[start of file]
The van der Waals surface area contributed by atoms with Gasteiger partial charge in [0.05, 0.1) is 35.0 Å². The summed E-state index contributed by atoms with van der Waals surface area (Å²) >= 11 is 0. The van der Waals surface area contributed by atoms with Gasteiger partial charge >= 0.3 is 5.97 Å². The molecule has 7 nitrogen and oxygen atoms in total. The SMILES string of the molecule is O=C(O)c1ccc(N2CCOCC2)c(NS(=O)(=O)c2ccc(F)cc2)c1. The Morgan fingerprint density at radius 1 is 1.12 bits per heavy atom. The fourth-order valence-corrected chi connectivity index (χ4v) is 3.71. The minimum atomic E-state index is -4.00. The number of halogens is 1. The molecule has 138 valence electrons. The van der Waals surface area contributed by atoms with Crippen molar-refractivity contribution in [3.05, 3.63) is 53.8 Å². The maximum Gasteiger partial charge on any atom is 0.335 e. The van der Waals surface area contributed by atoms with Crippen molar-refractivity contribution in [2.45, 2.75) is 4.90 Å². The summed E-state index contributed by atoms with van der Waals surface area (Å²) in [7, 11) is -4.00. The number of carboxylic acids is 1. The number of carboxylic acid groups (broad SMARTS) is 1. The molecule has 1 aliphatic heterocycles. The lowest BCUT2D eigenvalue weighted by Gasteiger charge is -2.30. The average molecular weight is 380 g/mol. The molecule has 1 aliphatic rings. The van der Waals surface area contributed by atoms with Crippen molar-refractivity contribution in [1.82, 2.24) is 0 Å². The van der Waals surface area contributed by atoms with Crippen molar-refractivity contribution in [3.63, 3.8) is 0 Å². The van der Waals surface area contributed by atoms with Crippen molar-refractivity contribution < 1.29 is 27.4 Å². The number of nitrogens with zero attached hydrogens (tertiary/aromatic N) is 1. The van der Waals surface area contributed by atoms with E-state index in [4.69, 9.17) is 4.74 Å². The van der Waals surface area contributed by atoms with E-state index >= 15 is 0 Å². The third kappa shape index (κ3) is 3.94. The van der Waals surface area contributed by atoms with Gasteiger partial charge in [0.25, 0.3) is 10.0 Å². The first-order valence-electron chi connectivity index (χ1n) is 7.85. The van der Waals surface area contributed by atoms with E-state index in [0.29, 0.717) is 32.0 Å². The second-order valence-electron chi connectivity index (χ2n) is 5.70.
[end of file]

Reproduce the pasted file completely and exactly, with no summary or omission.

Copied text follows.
The van der Waals surface area contributed by atoms with Gasteiger partial charge in [0.05, 0.1) is 35.0 Å². The summed E-state index contributed by atoms with van der Waals surface area (Å²) >= 11 is 0. The van der Waals surface area contributed by atoms with Gasteiger partial charge >= 0.3 is 5.97 Å². The molecule has 7 nitrogen and oxygen atoms in total. The SMILES string of the molecule is O=C(O)c1ccc(N2CCOCC2)c(NS(=O)(=O)c2ccc(F)cc2)c1. The Morgan fingerprint density at radius 1 is 1.12 bits per heavy atom. The fourth-order valence-corrected chi connectivity index (χ4v) is 3.71. The minimum atomic E-state index is -4.00. The number of halogens is 1. The molecule has 138 valence electrons. The van der Waals surface area contributed by atoms with Crippen molar-refractivity contribution in [3.05, 3.63) is 53.8 Å². The maximum Gasteiger partial charge on any atom is 0.335 e. The van der Waals surface area contributed by atoms with Crippen molar-refractivity contribution in [2.45, 2.75) is 4.90 Å². The summed E-state index contributed by atoms with van der Waals surface area (Å²) in [7, 11) is -4.00. The number of carboxylic acids is 1. The number of carboxylic acid groups (broad SMARTS) is 1. The molecule has 1 aliphatic heterocycles. The lowest BCUT2D eigenvalue weighted by Gasteiger charge is -2.30. The average molecular weight is 380 g/mol. The molecule has 1 aliphatic rings. The van der Waals surface area contributed by atoms with Crippen molar-refractivity contribution in [1.82, 2.24) is 0 Å². The van der Waals surface area contributed by atoms with Crippen molar-refractivity contribution in [3.63, 3.8) is 0 Å². The van der Waals surface area contributed by atoms with Crippen molar-refractivity contribution < 1.29 is 27.4 Å². The number of nitrogens with zero attached hydrogens (tertiary/aromatic N) is 1. The van der Waals surface area contributed by atoms with E-state index in [4.69, 9.17) is 4.74 Å². The van der Waals surface area contributed by atoms with E-state index >= 15 is 0 Å². The third kappa shape index (κ3) is 3.94. The van der Waals surface area contributed by atoms with Gasteiger partial charge in [0.25, 0.3) is 10.0 Å². The first-order valence-electron chi connectivity index (χ1n) is 7.85. The van der Waals surface area contributed by atoms with E-state index in [0.29, 0.717) is 32.0 Å². The second-order valence-electron chi connectivity index (χ2n) is 5.70.